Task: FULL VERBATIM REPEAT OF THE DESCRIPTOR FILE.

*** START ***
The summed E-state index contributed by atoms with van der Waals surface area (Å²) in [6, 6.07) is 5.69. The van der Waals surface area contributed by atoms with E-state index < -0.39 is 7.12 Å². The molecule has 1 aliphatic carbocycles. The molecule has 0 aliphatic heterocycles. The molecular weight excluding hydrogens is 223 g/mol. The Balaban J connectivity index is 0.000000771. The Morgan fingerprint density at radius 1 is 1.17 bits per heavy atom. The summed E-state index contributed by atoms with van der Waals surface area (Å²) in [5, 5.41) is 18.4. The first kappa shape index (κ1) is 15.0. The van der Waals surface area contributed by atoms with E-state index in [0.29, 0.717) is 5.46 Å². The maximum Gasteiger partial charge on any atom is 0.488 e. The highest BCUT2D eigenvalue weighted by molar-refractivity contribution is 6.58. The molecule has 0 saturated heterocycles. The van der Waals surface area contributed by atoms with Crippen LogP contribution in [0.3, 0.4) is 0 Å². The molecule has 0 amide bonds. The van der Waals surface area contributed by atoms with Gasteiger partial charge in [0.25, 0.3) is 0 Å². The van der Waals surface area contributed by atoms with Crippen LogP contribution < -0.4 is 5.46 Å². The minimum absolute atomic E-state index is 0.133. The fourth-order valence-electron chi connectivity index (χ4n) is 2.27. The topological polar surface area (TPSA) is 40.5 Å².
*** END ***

The summed E-state index contributed by atoms with van der Waals surface area (Å²) in [6, 6.07) is 5.69. The van der Waals surface area contributed by atoms with E-state index < -0.39 is 7.12 Å². The molecule has 1 aliphatic carbocycles. The molecule has 0 aliphatic heterocycles. The molecular weight excluding hydrogens is 223 g/mol. The Balaban J connectivity index is 0.000000771. The Morgan fingerprint density at radius 1 is 1.17 bits per heavy atom. The summed E-state index contributed by atoms with van der Waals surface area (Å²) in [5, 5.41) is 18.4. The first kappa shape index (κ1) is 15.0. The van der Waals surface area contributed by atoms with E-state index in [0.29, 0.717) is 5.46 Å². The maximum Gasteiger partial charge on any atom is 0.488 e. The highest BCUT2D eigenvalue weighted by molar-refractivity contribution is 6.58. The molecule has 0 saturated heterocycles. The van der Waals surface area contributed by atoms with Crippen LogP contribution in [0.3, 0.4) is 0 Å². The molecule has 0 amide bonds. The van der Waals surface area contributed by atoms with Gasteiger partial charge in [0.25, 0.3) is 0 Å². The van der Waals surface area contributed by atoms with Crippen LogP contribution < -0.4 is 5.46 Å². The minimum absolute atomic E-state index is 0.133. The fourth-order valence-electron chi connectivity index (χ4n) is 2.27. The topological polar surface area (TPSA) is 40.5 Å².